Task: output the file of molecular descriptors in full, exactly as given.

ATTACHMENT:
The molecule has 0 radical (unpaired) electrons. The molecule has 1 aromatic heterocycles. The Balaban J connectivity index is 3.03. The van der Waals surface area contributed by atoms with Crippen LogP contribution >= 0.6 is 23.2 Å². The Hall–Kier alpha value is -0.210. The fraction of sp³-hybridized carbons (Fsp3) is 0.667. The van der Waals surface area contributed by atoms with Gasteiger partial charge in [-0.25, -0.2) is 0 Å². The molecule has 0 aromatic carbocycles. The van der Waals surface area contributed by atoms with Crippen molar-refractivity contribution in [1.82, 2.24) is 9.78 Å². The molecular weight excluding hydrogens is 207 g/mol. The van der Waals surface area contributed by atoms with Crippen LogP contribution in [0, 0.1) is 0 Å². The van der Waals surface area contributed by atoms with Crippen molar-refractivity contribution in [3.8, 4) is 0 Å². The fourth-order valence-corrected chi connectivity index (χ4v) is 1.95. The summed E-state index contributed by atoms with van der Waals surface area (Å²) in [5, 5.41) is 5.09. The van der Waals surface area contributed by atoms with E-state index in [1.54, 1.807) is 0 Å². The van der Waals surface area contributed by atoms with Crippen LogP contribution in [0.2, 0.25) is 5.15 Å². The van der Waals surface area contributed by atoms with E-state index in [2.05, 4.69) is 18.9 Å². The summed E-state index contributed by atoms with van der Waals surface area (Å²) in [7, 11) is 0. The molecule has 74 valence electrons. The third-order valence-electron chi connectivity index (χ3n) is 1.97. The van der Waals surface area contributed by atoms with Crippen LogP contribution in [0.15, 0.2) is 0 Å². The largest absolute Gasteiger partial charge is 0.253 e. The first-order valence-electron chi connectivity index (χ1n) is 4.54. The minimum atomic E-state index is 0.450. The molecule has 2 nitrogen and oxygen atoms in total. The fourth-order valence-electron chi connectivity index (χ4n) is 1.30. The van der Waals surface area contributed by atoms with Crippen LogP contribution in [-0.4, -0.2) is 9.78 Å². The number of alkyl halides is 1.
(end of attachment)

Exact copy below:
The molecule has 0 radical (unpaired) electrons. The molecule has 1 aromatic heterocycles. The Balaban J connectivity index is 3.03. The van der Waals surface area contributed by atoms with Crippen LogP contribution >= 0.6 is 23.2 Å². The Hall–Kier alpha value is -0.210. The fraction of sp³-hybridized carbons (Fsp3) is 0.667. The van der Waals surface area contributed by atoms with Gasteiger partial charge in [-0.25, -0.2) is 0 Å². The molecule has 0 aromatic carbocycles. The van der Waals surface area contributed by atoms with Crippen molar-refractivity contribution in [1.82, 2.24) is 9.78 Å². The molecular weight excluding hydrogens is 207 g/mol. The van der Waals surface area contributed by atoms with Crippen LogP contribution in [0, 0.1) is 0 Å². The van der Waals surface area contributed by atoms with Crippen molar-refractivity contribution in [3.8, 4) is 0 Å². The fourth-order valence-corrected chi connectivity index (χ4v) is 1.95. The summed E-state index contributed by atoms with van der Waals surface area (Å²) in [5, 5.41) is 5.09. The van der Waals surface area contributed by atoms with E-state index in [1.54, 1.807) is 0 Å². The van der Waals surface area contributed by atoms with Crippen LogP contribution in [0.2, 0.25) is 5.15 Å². The van der Waals surface area contributed by atoms with E-state index in [2.05, 4.69) is 18.9 Å². The summed E-state index contributed by atoms with van der Waals surface area (Å²) in [7, 11) is 0. The molecule has 74 valence electrons. The third-order valence-electron chi connectivity index (χ3n) is 1.97. The van der Waals surface area contributed by atoms with Crippen LogP contribution in [0.15, 0.2) is 0 Å². The largest absolute Gasteiger partial charge is 0.253 e. The first-order valence-electron chi connectivity index (χ1n) is 4.54. The minimum atomic E-state index is 0.450. The molecule has 2 nitrogen and oxygen atoms in total. The fourth-order valence-electron chi connectivity index (χ4n) is 1.30. The van der Waals surface area contributed by atoms with Crippen LogP contribution in [-0.4, -0.2) is 9.78 Å². The number of alkyl halides is 1.